Business broadband choices: moving and shaking

Momentum in the broadband market has gathered pace with a raft of acquisitions, joint venture and strategic alliance announcements of late.

ESB and Vodafone have embarked on a joint venture to invest €450 million in a 100 per cent fibre-to-the-building broadband network offering speeds from 200 Mbps to 1000 Mbps across 50 towns and 500,000 homes and businesses.  Mobile network operator, Three has just completed its acquisition of O2 and the company has also recently signed a 4G network sharing agreement with eircom to run until 2030.

Should businesses be concerned about this level of market flux and does increased consolidation weaken competitive forces?

Not according to Liam O’Kelly, CEO with AirSpeed Telecom. “It’s good news for the customer,” he said. “It’s still an aggressive and competitive marketplace that’s seen a lot of driving down of prices which has benefitted the customer. I think the challenge is for us as suppliers to be able to continue to provide innovative products and technologies in the face of falling prices and to deliver high capacity bandwidth along with strong service level agreements (SLAs).”

O’Kelly believes that the ESB/Vodafone alliance in particular will add additional wholesale products to the market which will filter down to the end-user.

David Hughes, head of enterprise sales with pan-European telecoms company, Viatel agrees and sees the joint venture as an “opportunity to create a new access mechanism for broadband into the market that will be good for everyone”.

But Hughes is also keen to point to other positive moves in the market, citing Viatel’s intention to extend its own fibre infrastructure, cloud services and data centres with a €125 million investment supported by funding partner, Proventus Capital Partners.

“We’re not a big global organisation and we’re not an eircom,” he said. “But our decision-making is quicker, our responsiveness more agile and if a company is looking for connectivity in Ireland and across Western Europe, we are as cost-competitive as any other operator, with more flexibility and a better service wrap,” he said.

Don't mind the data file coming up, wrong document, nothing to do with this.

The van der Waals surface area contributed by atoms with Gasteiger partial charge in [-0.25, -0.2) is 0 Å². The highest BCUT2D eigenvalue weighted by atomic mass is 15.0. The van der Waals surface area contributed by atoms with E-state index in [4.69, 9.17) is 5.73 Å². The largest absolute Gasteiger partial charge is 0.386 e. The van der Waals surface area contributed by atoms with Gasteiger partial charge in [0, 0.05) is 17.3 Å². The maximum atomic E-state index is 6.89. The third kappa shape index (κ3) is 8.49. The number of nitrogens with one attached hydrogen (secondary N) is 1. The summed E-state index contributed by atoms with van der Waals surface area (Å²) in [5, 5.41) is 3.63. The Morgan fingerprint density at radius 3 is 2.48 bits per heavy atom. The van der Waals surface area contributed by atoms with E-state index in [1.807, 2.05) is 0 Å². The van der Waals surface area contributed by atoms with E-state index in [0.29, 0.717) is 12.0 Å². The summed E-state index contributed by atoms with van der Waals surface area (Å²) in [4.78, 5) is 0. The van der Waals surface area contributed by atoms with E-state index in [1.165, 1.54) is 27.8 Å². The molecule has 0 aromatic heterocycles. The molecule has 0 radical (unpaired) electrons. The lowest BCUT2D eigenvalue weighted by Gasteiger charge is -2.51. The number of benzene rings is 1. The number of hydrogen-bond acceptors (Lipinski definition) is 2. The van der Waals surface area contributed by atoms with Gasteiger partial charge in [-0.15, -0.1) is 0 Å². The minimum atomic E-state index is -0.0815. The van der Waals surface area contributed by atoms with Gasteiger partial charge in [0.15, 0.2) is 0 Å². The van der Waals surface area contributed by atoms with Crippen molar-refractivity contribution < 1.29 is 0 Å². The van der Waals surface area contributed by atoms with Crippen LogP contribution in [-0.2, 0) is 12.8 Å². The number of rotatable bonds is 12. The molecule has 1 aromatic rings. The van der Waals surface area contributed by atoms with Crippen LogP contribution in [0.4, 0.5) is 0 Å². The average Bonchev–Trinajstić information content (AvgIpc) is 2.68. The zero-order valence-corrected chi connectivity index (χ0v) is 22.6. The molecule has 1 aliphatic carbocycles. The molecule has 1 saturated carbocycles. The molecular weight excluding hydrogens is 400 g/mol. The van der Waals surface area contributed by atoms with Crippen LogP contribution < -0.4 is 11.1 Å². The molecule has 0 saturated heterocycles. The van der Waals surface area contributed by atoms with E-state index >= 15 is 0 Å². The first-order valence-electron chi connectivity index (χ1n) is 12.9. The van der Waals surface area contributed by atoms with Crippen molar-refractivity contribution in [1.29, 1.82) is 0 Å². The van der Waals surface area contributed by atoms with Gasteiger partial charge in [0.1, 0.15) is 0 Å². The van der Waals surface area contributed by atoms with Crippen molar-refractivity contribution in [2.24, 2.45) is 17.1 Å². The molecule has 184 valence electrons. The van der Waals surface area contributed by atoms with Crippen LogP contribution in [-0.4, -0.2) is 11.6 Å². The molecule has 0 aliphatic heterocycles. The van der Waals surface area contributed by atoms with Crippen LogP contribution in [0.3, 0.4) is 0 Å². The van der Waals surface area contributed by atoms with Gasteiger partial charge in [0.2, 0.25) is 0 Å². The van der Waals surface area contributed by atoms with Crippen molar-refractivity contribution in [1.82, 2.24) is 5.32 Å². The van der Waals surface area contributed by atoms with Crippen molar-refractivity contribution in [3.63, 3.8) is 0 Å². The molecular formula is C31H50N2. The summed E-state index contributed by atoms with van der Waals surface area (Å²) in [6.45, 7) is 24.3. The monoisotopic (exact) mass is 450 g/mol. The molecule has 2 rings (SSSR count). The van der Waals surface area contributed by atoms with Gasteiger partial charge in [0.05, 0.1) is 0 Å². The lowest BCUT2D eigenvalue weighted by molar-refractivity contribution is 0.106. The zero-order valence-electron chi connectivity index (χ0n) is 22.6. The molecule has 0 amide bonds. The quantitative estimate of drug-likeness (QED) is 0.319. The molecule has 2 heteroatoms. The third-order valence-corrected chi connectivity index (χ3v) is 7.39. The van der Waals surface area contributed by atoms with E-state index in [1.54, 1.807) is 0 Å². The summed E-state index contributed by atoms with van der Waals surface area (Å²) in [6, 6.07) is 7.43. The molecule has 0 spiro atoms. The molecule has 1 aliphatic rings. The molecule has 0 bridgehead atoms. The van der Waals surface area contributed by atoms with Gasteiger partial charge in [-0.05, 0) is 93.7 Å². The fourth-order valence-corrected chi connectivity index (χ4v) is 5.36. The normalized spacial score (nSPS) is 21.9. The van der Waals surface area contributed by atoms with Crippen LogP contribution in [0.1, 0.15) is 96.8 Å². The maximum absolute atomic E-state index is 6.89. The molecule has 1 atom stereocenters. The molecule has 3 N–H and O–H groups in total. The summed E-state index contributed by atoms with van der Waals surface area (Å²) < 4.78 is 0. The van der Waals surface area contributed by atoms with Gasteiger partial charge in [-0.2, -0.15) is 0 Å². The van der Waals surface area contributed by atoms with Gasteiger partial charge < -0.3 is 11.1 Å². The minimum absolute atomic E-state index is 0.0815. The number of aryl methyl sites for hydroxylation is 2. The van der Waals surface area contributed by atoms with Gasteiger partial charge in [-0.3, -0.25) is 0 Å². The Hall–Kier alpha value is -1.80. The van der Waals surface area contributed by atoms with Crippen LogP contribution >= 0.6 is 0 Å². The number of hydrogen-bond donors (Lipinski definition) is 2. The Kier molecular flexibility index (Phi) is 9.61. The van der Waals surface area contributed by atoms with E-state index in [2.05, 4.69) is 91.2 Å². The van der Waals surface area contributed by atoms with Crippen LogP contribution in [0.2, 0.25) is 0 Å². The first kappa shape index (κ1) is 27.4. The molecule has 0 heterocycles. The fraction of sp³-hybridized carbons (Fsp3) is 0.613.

According to the latest market report released by ComReg, there were 1,696,878 broadband subscriptions (fixed and mobile) in Ireland in Q2 2014, a decrease of 0.3 per cent since Q1 2014, but an increase of 1.9 per cent since Q2 2013. On the fixed line side, there was also an increase in subscriptions in Q2 (up by 13,320), but mobile broadband subscriptions fell again (down by 18,156 subscriptions).

Ben Kitchin, director of Host Ireland Business Broadband believes there is very little choice in the market and an over-reliance on some of the bigger service operators.

“I think the smaller providers play a hugely important role in that they add a significant aspect of competition to the industry. We’re a bit more footloose, able to react a lot quicker and design new products and services for customers who require something a little different.

“We provide connections of up to about 350 Mbps and we open this up to customers. It’s the same principle behind electricity. We thought the market was totally over-priced when we came into it so we slashed prices by 50 per cent. We’ve had a huge amount of business move over to us,” he said.

But not all agree with Kitchin’s assessment of the market.

Jonathan Rutherford, head of enterprise marketing with Vodafone believes there’s still lots of choice in the market, on fixed and mobile.

“If you think about mobile broadband for business, you’re now getting double the amount of data you would have got a year ago, on 3G and 4G technology. From a value perspective, it’s a business broadband product with Quality of Service (QoS) on the network, which means that businesses get a higher grade of connection.

“Increasingly, you’ll see more and more value with bigger networks and 4G coverage across the whole country,” he said.

Whatever the case, it seems ComReg has a close eye on market dynamics. In its ‘Strategy Statement for Electronic Communications to 2016’, it commits to promoting “sustainable competition, in particular in less densely populated areas, through effective and up to date wholesale remedies, by ensuring competitive investment occurs at the deepest level possible and by seeking fair and vibrant competition with no distortions in both the mobile and fixed markets”.

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